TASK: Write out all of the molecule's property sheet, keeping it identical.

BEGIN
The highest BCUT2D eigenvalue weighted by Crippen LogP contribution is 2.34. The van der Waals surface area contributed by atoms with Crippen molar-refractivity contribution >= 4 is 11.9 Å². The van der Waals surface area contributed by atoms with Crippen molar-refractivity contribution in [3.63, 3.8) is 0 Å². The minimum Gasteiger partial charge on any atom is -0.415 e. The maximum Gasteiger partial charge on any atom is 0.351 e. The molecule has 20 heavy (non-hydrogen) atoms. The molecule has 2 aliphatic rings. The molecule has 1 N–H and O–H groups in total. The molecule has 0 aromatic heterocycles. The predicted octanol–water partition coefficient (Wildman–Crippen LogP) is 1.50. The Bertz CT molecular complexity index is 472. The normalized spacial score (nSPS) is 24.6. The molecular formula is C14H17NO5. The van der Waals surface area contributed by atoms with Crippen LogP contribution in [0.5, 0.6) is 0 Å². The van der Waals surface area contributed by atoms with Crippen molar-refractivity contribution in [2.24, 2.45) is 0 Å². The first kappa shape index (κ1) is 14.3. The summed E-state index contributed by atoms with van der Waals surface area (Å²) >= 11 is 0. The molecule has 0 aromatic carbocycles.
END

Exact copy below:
The highest BCUT2D eigenvalue weighted by Crippen LogP contribution is 2.34. The van der Waals surface area contributed by atoms with Crippen molar-refractivity contribution >= 4 is 11.9 Å². The van der Waals surface area contributed by atoms with Crippen molar-refractivity contribution in [3.63, 3.8) is 0 Å². The minimum Gasteiger partial charge on any atom is -0.415 e. The maximum Gasteiger partial charge on any atom is 0.351 e. The molecule has 20 heavy (non-hydrogen) atoms. The molecule has 2 aliphatic rings. The molecule has 1 N–H and O–H groups in total. The molecule has 0 aromatic heterocycles. The predicted octanol–water partition coefficient (Wildman–Crippen LogP) is 1.50. The Bertz CT molecular complexity index is 472. The normalized spacial score (nSPS) is 24.6. The molecular formula is C14H17NO5. The van der Waals surface area contributed by atoms with Crippen LogP contribution in [0.5, 0.6) is 0 Å². The van der Waals surface area contributed by atoms with Crippen molar-refractivity contribution in [2.24, 2.45) is 0 Å². The first kappa shape index (κ1) is 14.3. The summed E-state index contributed by atoms with van der Waals surface area (Å²) >= 11 is 0. The molecule has 0 aromatic carbocycles.